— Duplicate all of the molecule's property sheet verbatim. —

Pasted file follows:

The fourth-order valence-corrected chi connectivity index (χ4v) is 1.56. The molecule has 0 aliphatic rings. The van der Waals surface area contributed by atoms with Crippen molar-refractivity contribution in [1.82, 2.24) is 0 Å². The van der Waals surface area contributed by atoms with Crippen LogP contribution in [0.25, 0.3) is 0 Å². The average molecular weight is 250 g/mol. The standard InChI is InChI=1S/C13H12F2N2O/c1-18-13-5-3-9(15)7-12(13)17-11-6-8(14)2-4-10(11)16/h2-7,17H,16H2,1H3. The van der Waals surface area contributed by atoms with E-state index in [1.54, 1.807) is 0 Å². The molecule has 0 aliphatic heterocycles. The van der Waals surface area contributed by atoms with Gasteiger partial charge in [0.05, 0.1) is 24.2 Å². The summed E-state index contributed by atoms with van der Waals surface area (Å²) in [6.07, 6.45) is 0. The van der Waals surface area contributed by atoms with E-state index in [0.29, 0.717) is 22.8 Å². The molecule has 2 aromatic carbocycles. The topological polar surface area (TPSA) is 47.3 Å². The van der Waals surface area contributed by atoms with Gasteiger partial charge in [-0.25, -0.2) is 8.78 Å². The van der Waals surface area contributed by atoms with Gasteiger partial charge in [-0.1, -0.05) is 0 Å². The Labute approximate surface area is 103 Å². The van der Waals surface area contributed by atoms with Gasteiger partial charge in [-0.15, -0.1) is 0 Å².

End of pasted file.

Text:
The fourth-order valence-corrected chi connectivity index (χ4v) is 1.56. The molecule has 0 aliphatic rings. The van der Waals surface area contributed by atoms with Crippen molar-refractivity contribution in [1.82, 2.24) is 0 Å². The van der Waals surface area contributed by atoms with Crippen LogP contribution in [0.25, 0.3) is 0 Å². The average molecular weight is 250 g/mol. The standard InChI is InChI=1S/C13H12F2N2O/c1-18-13-5-3-9(15)7-12(13)17-11-6-8(14)2-4-10(11)16/h2-7,17H,16H2,1H3. The van der Waals surface area contributed by atoms with E-state index in [1.54, 1.807) is 0 Å². The molecule has 0 aliphatic heterocycles. The van der Waals surface area contributed by atoms with Gasteiger partial charge in [0.05, 0.1) is 24.2 Å². The summed E-state index contributed by atoms with van der Waals surface area (Å²) in [6.07, 6.45) is 0. The van der Waals surface area contributed by atoms with E-state index in [0.29, 0.717) is 22.8 Å². The molecule has 2 aromatic carbocycles. The topological polar surface area (TPSA) is 47.3 Å². The van der Waals surface area contributed by atoms with Gasteiger partial charge in [-0.25, -0.2) is 8.78 Å². The van der Waals surface area contributed by atoms with Gasteiger partial charge in [-0.1, -0.05) is 0 Å². The Labute approximate surface area is 103 Å². The van der Waals surface area contributed by atoms with Gasteiger partial charge in [-0.15, -0.1) is 0 Å².